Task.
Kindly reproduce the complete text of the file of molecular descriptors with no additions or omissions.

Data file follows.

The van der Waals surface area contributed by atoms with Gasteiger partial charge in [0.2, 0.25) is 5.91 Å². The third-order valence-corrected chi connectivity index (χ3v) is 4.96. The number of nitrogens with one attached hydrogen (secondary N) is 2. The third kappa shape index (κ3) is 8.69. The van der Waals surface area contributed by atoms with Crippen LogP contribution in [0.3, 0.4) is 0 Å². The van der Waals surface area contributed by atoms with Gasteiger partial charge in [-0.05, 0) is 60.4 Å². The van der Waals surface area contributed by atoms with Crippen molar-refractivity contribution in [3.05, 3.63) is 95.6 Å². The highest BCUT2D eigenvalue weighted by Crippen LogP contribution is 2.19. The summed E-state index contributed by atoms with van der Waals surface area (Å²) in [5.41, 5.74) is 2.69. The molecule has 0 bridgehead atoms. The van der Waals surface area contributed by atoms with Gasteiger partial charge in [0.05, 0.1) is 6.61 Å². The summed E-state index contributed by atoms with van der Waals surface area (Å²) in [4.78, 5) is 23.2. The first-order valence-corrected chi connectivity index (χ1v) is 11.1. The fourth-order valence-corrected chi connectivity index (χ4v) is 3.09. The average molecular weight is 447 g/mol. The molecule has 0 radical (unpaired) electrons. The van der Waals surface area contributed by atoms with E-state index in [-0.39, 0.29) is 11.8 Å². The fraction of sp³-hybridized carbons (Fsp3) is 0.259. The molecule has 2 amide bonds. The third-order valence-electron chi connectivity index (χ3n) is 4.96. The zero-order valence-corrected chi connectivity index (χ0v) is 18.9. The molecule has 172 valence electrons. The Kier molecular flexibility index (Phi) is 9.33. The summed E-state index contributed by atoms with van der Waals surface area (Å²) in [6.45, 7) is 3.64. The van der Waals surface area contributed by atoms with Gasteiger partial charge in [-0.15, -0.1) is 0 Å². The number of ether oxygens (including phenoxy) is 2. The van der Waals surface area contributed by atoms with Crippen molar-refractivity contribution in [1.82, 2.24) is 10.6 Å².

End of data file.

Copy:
The van der Waals surface area contributed by atoms with Gasteiger partial charge in [0.2, 0.25) is 5.91 Å². The third-order valence-corrected chi connectivity index (χ3v) is 4.96. The number of nitrogens with one attached hydrogen (secondary N) is 2. The third kappa shape index (κ3) is 8.69. The van der Waals surface area contributed by atoms with Crippen LogP contribution in [0.3, 0.4) is 0 Å². The van der Waals surface area contributed by atoms with Gasteiger partial charge in [-0.05, 0) is 60.4 Å². The van der Waals surface area contributed by atoms with Crippen molar-refractivity contribution in [3.05, 3.63) is 95.6 Å². The highest BCUT2D eigenvalue weighted by Crippen LogP contribution is 2.19. The summed E-state index contributed by atoms with van der Waals surface area (Å²) in [5.41, 5.74) is 2.69. The molecule has 0 bridgehead atoms. The van der Waals surface area contributed by atoms with Gasteiger partial charge in [0.05, 0.1) is 6.61 Å². The summed E-state index contributed by atoms with van der Waals surface area (Å²) in [4.78, 5) is 23.2. The first-order valence-corrected chi connectivity index (χ1v) is 11.1. The fourth-order valence-corrected chi connectivity index (χ4v) is 3.09. The average molecular weight is 447 g/mol. The molecule has 0 radical (unpaired) electrons. The van der Waals surface area contributed by atoms with E-state index in [-0.39, 0.29) is 11.8 Å². The fraction of sp³-hybridized carbons (Fsp3) is 0.259. The molecule has 2 amide bonds. The third-order valence-electron chi connectivity index (χ3n) is 4.96. The zero-order valence-corrected chi connectivity index (χ0v) is 18.9. The molecule has 172 valence electrons. The Kier molecular flexibility index (Phi) is 9.33. The summed E-state index contributed by atoms with van der Waals surface area (Å²) in [6.45, 7) is 3.64. The van der Waals surface area contributed by atoms with Gasteiger partial charge in [-0.15, -0.1) is 0 Å². The number of ether oxygens (including phenoxy) is 2. The van der Waals surface area contributed by atoms with Crippen molar-refractivity contribution in [1.82, 2.24) is 10.6 Å².